On Tuesday, Gov. Cooper urged all 115 school districts across North Carolina to resume in-person learning in grades K-12 this month. He pointed to data and science released recently as promising and safe for students, teachers and staff to return to classrooms: K-5 in Plan A, and middle and high school in Plan B.
“We’ve learned much more about this virus since last March,” Cooper said. “It’s time to get our children back in the classroom.”
The governor clarified that families who do not wish to send students back still can opt for remote learning.
In January, the ABC Science Collaborative presented both international, national and statewide data to the New Hanover County Board of Education. Although data showed North Carolina schools experienced little Covid-19 spread, it was only reflective of six districts in Plan A and 11 districts in Plan B, out of 115 districts — not to mention the numbers were collected from the less severe months of the pandemic. Several local school board members said after the meeting the presentation factored into their decision to postpone the full reopening of elementary schools.
According to the New Hanover County Schools dashboard, the county —which is operating in Plan B — has only reported one cluster, during the week of Oct. 23, at New Hanover High. Monday night the NHC Board of Education is meeting, and will rediscuss Covid-19 and the status of schools.
Brunswick County Schools, which is operating in Plan A, has reported multiple clusters at Town Creek Elementary, Jessie Mae Monroe Elementary, Union Elementary and Leland Middle.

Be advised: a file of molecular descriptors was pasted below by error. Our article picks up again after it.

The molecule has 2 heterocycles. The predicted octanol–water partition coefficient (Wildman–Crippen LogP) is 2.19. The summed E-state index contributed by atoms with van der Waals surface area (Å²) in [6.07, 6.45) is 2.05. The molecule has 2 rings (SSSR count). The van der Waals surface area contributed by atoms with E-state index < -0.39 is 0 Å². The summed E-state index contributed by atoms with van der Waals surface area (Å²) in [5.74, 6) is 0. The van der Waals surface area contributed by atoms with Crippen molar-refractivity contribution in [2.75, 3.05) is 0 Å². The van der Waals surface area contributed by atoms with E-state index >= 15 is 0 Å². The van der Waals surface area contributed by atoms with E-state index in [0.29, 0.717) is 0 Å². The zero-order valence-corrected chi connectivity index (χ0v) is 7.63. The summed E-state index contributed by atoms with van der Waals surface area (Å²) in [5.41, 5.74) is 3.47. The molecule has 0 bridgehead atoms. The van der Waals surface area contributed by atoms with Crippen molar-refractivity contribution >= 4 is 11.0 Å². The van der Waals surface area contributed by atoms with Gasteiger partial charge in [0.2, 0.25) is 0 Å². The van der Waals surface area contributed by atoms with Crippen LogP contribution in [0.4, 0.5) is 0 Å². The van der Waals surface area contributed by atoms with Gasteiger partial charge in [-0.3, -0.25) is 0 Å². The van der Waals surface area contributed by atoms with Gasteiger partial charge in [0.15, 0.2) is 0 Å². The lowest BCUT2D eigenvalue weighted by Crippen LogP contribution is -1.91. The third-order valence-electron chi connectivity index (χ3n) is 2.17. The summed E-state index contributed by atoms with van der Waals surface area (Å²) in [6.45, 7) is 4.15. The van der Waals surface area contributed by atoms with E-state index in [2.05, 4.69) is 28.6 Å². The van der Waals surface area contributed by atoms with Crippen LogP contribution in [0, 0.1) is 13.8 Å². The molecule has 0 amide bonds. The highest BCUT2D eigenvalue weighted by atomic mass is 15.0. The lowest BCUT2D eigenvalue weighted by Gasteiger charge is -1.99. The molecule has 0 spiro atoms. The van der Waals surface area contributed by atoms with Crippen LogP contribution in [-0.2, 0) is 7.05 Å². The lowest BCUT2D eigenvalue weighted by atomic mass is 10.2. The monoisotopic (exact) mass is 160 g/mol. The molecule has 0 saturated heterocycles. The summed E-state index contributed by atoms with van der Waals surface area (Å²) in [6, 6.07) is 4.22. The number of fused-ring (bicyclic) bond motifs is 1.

JAMA network — made up of journals from the American Medical Association — published a recent study that followed 11 North Carolina school districts and more than 90,000 students and staff that operated in person for nine weeks.
“During this time, within-school transmissions were very rare (32 infections acquired in schools; 773 community-acquired infections) and there were no cases of student-to-staff transmission,” the report indicated.
The governor and the state’s top health official Dr. Mandy Cohen pushed on the fact that North Carolina has proven there are few reports of clusters in schools and only 11% of total Covid-19 cases coming from the 0-17 age group.
Cohen also pointed to few cases of Covid-19 spread happening from students to teachers, as well as fewer cases of dissemination of the virus attributed to in-classroom learning. Most cases associated with schools, she said, come from close-contact athletics — all of which require touching, breathing heavily, shouting and screaming.
“We do not recommend indoor contact sports like basketball,” Cohen said.
Despite urging schools to reopen, Cooper was clear it did not mean teachers would be vaccinated earlier than their current slot as frontline essential workers. Teachers are in Group 3 and up next in the vaccination queue — though when it will open is still to be determined.
North Carolina has administered more than 1 million vaccinations yet faces supply shortage, much like the whole nation.
According to Cohen, President Biden has informed the state that its supply will increase marginally in coming weeks. As well, the federal pharmacy program will allow Walgreens to begin vaccinating soon, yet it will be only a small batch and for which locations is still unclear.
To further help with vaccination efforts, Cohen added the state is “in conversation with FEMA regional partners, but supply is the biggest problem.”